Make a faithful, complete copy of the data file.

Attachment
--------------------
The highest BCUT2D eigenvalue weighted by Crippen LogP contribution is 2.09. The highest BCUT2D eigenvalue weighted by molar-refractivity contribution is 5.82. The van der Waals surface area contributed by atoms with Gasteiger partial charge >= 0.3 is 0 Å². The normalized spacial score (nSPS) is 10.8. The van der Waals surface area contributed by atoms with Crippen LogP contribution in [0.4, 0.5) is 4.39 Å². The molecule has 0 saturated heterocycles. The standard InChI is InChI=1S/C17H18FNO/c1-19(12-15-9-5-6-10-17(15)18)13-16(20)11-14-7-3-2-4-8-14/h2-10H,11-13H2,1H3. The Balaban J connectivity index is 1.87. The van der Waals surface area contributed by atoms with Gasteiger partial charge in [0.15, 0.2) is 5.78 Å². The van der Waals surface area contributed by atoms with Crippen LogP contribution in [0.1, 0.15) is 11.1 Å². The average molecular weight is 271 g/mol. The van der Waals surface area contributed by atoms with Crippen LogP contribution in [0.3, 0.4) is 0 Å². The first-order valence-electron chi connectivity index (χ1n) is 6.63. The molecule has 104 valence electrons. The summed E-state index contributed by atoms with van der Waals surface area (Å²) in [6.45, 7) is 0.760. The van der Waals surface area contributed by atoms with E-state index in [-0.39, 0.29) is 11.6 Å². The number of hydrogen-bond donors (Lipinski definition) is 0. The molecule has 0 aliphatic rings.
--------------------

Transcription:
The highest BCUT2D eigenvalue weighted by Crippen LogP contribution is 2.09. The highest BCUT2D eigenvalue weighted by molar-refractivity contribution is 5.82. The van der Waals surface area contributed by atoms with Gasteiger partial charge >= 0.3 is 0 Å². The normalized spacial score (nSPS) is 10.8. The van der Waals surface area contributed by atoms with Crippen LogP contribution in [0.4, 0.5) is 4.39 Å². The molecule has 0 saturated heterocycles. The standard InChI is InChI=1S/C17H18FNO/c1-19(12-15-9-5-6-10-17(15)18)13-16(20)11-14-7-3-2-4-8-14/h2-10H,11-13H2,1H3. The Balaban J connectivity index is 1.87. The van der Waals surface area contributed by atoms with Gasteiger partial charge in [0.15, 0.2) is 5.78 Å². The van der Waals surface area contributed by atoms with Crippen LogP contribution in [0.1, 0.15) is 11.1 Å². The average molecular weight is 271 g/mol. The van der Waals surface area contributed by atoms with Crippen LogP contribution in [0.3, 0.4) is 0 Å². The first-order valence-electron chi connectivity index (χ1n) is 6.63. The molecule has 104 valence electrons. The summed E-state index contributed by atoms with van der Waals surface area (Å²) in [6.45, 7) is 0.760. The van der Waals surface area contributed by atoms with E-state index in [-0.39, 0.29) is 11.6 Å². The number of hydrogen-bond donors (Lipinski definition) is 0. The molecule has 0 aliphatic rings.